The most straightforward and easiest to guess motive behind producing and disseminating false content is to reinforce an already existing judgement about a political figure or organization using the means of hyperbole. This strategy of reduction ad absurdum, or trolling with a more contemporary expression, both serve to further discredit the subject in the eyes of the public and accentuate the lines of a fabricated portrait of the figure in question. Fake content is also produced for it allows the user to conceal her/his real identity while allowing her/him to express his own views without becoming the target of censor, or cyberbullying. According to the 2017 report of the independent watchdog organization Freedom House, Turkey accounts for the 65% of all content restrictions on the internet whereas a poll recently ran by BBC World Service, 72% of the participants from Turkey have doubts about the internet’s being a safe place to express their opinions while half of the remaining 22% feel uncomfortable with expressing their opinions on the Internet. In other words, the fabricated content in all its argumentative extravagance most commonly serves as a tool to strengthen the negative or positive views about a political organization or figure and as a tool of mediation which allows its producer to express her/his opinions while enduring anonymity.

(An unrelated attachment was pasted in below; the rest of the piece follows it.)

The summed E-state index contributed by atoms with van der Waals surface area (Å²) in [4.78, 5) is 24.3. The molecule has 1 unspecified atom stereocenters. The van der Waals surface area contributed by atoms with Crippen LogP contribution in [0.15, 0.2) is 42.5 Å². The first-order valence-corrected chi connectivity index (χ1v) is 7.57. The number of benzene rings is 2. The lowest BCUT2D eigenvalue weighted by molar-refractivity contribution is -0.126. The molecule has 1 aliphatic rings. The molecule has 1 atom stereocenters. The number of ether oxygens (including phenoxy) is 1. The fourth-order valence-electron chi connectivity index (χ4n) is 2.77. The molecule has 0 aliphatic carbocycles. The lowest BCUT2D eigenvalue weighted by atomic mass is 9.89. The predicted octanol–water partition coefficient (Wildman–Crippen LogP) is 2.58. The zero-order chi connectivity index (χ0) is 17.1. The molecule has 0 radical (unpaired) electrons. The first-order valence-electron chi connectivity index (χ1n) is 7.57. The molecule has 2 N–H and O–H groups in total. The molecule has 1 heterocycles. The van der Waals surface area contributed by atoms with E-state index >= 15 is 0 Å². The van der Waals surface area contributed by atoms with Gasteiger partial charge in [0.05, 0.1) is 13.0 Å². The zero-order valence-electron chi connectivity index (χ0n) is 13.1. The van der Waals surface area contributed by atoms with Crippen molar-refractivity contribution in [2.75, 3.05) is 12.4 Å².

Although it is hard to cluster all these reactions into categories, I tried to frame the false content on a basis of message. The main theme appears to be the delegitimization of a political leader or a party, but the fabricated reasons behind delegitimization disperse on a large spectrum from claims of legal incompatibility to the disrespect for the values and beliefs of the majority.

1) Questions of compliance with the law

Nearly two months ago, the photographs of a document that seemed to be issued by YSK (Supreme Electoral Council) of Turkey declaring that the newly established İYİ Parti (Good Party) was unable to participate in the elections started to circulate on the internet.

The Council’s criteria to allow a political party to participate in the elections include the existence of organizational establishments in at least half of all provinces and a grand convention to be held at least six months prior to the first day of the election year, and by April 18, 2018, the date which appears on the unauthentic document, it was still uncertain whether İYİ Parti was to be allowed to contest in the 2018 elections. On April 19, 2018, upon teyit.org’s request for clarification, YSK declared that the document was unauthentic and on April 22, announced that the party was eligible to take part in the elections. The dissemination of such a document, although its span of influence was expectably short, may be explained with an effort to generate doubt about İYİ Parti on the grounds of compliance with the law. İYİ Parti is a centre-right establishment that was born out of a dissidence within MHP (Nationalist Movement Party) concerning the party’s growing support for the current administration and the quick move towards the farther right on the spectrum and is expected to divide MHP’s votes and gain the support of the dissatisfied MHP and AKP (Justice and Development Party) electorate, took part in the Nation Alliance with CHP (Republican People’s Party) and Saadet Partisi (Felicity Party) for 2018 elections, against the People’s Alliance formed by AKP, MHP, and BBP (Great Unity Party).